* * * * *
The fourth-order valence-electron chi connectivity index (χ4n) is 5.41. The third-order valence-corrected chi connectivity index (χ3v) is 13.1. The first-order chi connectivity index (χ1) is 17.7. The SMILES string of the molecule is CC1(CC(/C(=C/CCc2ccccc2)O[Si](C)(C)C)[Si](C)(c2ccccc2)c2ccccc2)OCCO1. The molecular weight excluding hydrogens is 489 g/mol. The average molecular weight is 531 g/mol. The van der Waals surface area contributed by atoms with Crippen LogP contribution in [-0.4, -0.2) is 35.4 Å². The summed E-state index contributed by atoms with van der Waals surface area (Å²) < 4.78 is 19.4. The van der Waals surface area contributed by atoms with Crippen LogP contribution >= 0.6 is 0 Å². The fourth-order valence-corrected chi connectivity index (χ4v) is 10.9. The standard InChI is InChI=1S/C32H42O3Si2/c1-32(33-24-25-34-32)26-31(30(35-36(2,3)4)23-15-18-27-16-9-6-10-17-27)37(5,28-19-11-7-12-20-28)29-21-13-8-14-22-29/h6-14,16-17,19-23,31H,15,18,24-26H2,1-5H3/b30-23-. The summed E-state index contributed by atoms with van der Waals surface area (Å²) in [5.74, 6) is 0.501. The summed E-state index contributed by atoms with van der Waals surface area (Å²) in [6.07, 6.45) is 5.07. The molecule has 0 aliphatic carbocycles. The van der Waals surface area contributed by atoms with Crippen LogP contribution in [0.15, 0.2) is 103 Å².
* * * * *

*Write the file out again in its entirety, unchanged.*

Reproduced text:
The fourth-order valence-electron chi connectivity index (χ4n) is 5.41. The third-order valence-corrected chi connectivity index (χ3v) is 13.1. The first-order chi connectivity index (χ1) is 17.7. The SMILES string of the molecule is CC1(CC(/C(=C/CCc2ccccc2)O[Si](C)(C)C)[Si](C)(c2ccccc2)c2ccccc2)OCCO1. The molecular weight excluding hydrogens is 489 g/mol. The average molecular weight is 531 g/mol. The van der Waals surface area contributed by atoms with Crippen LogP contribution in [-0.4, -0.2) is 35.4 Å². The summed E-state index contributed by atoms with van der Waals surface area (Å²) < 4.78 is 19.4. The van der Waals surface area contributed by atoms with Crippen LogP contribution >= 0.6 is 0 Å². The fourth-order valence-corrected chi connectivity index (χ4v) is 10.9. The standard InChI is InChI=1S/C32H42O3Si2/c1-32(33-24-25-34-32)26-31(30(35-36(2,3)4)23-15-18-27-16-9-6-10-17-27)37(5,28-19-11-7-12-20-28)29-21-13-8-14-22-29/h6-14,16-17,19-23,31H,15,18,24-26H2,1-5H3/b30-23-. The summed E-state index contributed by atoms with van der Waals surface area (Å²) in [5.74, 6) is 0.501. The summed E-state index contributed by atoms with van der Waals surface area (Å²) in [6.07, 6.45) is 5.07. The molecule has 0 aliphatic carbocycles. The van der Waals surface area contributed by atoms with Crippen LogP contribution in [0.15, 0.2) is 103 Å².